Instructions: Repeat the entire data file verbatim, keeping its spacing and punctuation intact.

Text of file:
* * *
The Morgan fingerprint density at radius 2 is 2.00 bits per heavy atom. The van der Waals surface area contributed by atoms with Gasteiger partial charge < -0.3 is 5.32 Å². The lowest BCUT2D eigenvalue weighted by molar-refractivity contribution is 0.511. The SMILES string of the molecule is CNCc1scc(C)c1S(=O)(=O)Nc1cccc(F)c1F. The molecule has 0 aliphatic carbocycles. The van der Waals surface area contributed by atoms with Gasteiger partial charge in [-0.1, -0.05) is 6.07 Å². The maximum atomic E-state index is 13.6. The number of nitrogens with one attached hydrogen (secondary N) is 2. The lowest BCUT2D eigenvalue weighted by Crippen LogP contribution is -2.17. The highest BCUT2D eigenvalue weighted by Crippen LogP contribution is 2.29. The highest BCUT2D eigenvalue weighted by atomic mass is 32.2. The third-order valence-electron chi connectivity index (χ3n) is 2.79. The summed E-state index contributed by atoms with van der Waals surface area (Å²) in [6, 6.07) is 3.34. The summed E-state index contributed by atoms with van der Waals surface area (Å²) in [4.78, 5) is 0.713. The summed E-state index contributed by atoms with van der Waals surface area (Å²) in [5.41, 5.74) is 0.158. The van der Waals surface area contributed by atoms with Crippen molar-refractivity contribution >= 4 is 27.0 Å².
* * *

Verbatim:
The Morgan fingerprint density at radius 2 is 2.00 bits per heavy atom. The van der Waals surface area contributed by atoms with Gasteiger partial charge < -0.3 is 5.32 Å². The lowest BCUT2D eigenvalue weighted by molar-refractivity contribution is 0.511. The SMILES string of the molecule is CNCc1scc(C)c1S(=O)(=O)Nc1cccc(F)c1F. The molecule has 0 aliphatic carbocycles. The van der Waals surface area contributed by atoms with Gasteiger partial charge in [-0.1, -0.05) is 6.07 Å². The maximum atomic E-state index is 13.6. The number of nitrogens with one attached hydrogen (secondary N) is 2. The lowest BCUT2D eigenvalue weighted by Crippen LogP contribution is -2.17. The highest BCUT2D eigenvalue weighted by Crippen LogP contribution is 2.29. The highest BCUT2D eigenvalue weighted by atomic mass is 32.2. The third-order valence-electron chi connectivity index (χ3n) is 2.79. The summed E-state index contributed by atoms with van der Waals surface area (Å²) in [6, 6.07) is 3.34. The summed E-state index contributed by atoms with van der Waals surface area (Å²) in [4.78, 5) is 0.713. The summed E-state index contributed by atoms with van der Waals surface area (Å²) in [5.41, 5.74) is 0.158. The van der Waals surface area contributed by atoms with Crippen molar-refractivity contribution >= 4 is 27.0 Å².